Apple is flexing its muscles as a quiet force behind the apps team

Apple is flexing its muscles as a quiet force behind the apps team

(Bloomberg) — The App Association is billed as the leading voice for thousands of app developers around the world. In fact, the vast majority of its funding comes from Apple Inc.

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The tech giant is not a member of the association. But he plays a dominant behind-the-scenes role shaping the group’s policy positions, according to four former App Association employees who asked not to be identified discussing internal matters.

In fact, critics note, the association’s lobbying agenda closely follows Apple’s — even as it clashes with app developers, the companies that make the individual games and programs that run on Apple’s iPhone and other devices. .

The group, known as ACT, says it is not owned by Apple, but has confirmed that it gets more than half of its funding from the company. Former employees say the real rate is much higher.

The relationship between Apple and ACT shows how big companies are quietly pouring money into outside groups that push their agenda in Washington. ACT representatives regularly testify before Congress, file lawsuits to defend Apple’s positions, and host annual developer “fly-in” meetings with lawmakers.

Rick VanMeter, a former congressional aide who heads the rival developer group Coalition for App Fairness, said ACT’s purported representation of app developers is misleading given its relationship with Apple. “When you pretend to be something you’re not to say something, that’s bad for the legislative process,” VanMeter said.

Cupertino, Calif.-based Apple declined to comment for this story, but ACT executives defended the company’s role. ACT President Morgan Reed said in an interview that it “doesn’t pass the laugh test” to say the union favors Apple.

“Our job is to make sure we’re paying attention to how the government can have an impact, unintended or otherwise, on all these small businesses that make nice software products,” Reed said.

Reed and other ACT officials said they set policy positions based on their members’ preferences and do not take direction from Apple, although they do take Apple’s positions into account.

ACT spokeswoman Karen Groppe declined to say how much of the group’s funding comes from Apple other than to say it’s more than half. Contributions from all donors topped $9 million in 2020, according to the latest available disclosure filings, suggesting Apple is making a multimillion-dollar contribution.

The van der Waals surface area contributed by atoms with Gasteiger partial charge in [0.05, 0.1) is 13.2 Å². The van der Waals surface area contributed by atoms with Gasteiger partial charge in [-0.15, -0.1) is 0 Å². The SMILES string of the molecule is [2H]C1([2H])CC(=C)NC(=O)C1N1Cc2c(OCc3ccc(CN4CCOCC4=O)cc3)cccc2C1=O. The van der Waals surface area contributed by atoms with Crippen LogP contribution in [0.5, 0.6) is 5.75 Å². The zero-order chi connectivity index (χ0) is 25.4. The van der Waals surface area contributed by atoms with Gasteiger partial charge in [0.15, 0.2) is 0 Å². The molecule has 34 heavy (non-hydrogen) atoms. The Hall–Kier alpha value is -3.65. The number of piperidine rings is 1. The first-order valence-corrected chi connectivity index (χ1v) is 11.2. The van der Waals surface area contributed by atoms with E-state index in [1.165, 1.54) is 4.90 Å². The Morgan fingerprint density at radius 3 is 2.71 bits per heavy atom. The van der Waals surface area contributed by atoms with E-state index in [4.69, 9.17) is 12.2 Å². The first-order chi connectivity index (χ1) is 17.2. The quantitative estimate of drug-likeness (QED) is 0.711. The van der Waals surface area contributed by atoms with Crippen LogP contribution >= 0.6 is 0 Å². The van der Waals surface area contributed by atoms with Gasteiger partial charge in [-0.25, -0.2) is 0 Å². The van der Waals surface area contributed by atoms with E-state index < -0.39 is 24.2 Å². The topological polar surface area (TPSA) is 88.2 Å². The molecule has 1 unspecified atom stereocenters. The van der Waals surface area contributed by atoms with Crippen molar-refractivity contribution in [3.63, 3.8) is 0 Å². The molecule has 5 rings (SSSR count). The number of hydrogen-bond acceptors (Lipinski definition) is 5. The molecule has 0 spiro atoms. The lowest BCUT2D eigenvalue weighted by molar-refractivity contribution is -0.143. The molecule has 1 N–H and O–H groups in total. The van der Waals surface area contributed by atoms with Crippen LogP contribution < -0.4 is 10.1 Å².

Apple is a major force in the industry. Its App Store is a virtual marketplace for apps, a profitable business for both developers and Apple. The company takes a 15% to 30% cut of its paid app and subscription sales — which represents billions of dollars a year.

But many app developers oppose the fees and restrictions, which Apple insists it needs so it can control systems to ensure the safety of its users.

Proposed antitrust legislation moving through Congress would loosen Apple’s grip on the App Store and allow developers to bypass the company’s cut. The measure, known as the Open App Markets Act, is backed by the Coalition for App Fairness.

But ACT opposes the bill, arguing it would threaten the privacy and security of the App Store, echoing Apple’s talking points against the bill.

ACT’s executive director, Chelsea Thomas, is a former lobbyist in Apple’s government affairs team.

“Understanding what the biggest players in the ecosystem are thinking about policy issues is important for us to understand where the conversations are going,” Thomas said.

ACT’s work has also attracted scrutiny from some of the biggest players in the developer world. Tim Sweeney, CEO of Epic Games Inc., called the association “Apple’s fake ‘small app developer’ lobby” in a June tweet.

Epic Games, a member of the VanMeter Coalition for App Justice, lost an antitrust case against Apple involving the App Store last year, but won on a claim of unfair competition and some counterclaims.

Both sides appeal. ACT supported Apple in the case.

ACT’s website says it represents 5,000 developers and device companies worldwide, though Reed said the number of active members is smaller. In addition to Apple, other corporate sponsors listed on its website are Verisign Inc., AT&T Inc., Intel Corp. and Verizon Communications Inc.

The group’s annual briefings to Congress include policy presentations to developers by Apple representatives and technology industry experts. People who attended said ACT often shared talking points that reflected Apple’s agenda before meeting with lawmakers and staff.

Several ACT members said they appreciate the meetings with lawmakers that ACT organizes, even if they don’t always agree with the group’s positions.

“Is it unreasonable to have one big donor whose position aligns and supports all the small contributors in this space?” said Thomas Gorczynski, ACT member and founder of software development firm DevScale.

But VanMeter, whose coalition members also include Apple rival Spotify Technology SA, said he assumed ACT was “the unified voice of app developers” when he received material from them during his time in Congress.

“They’ve sown a lot of confusion,” VanMeter said.

(Updates with details on App Store supplies in paragraph 11)

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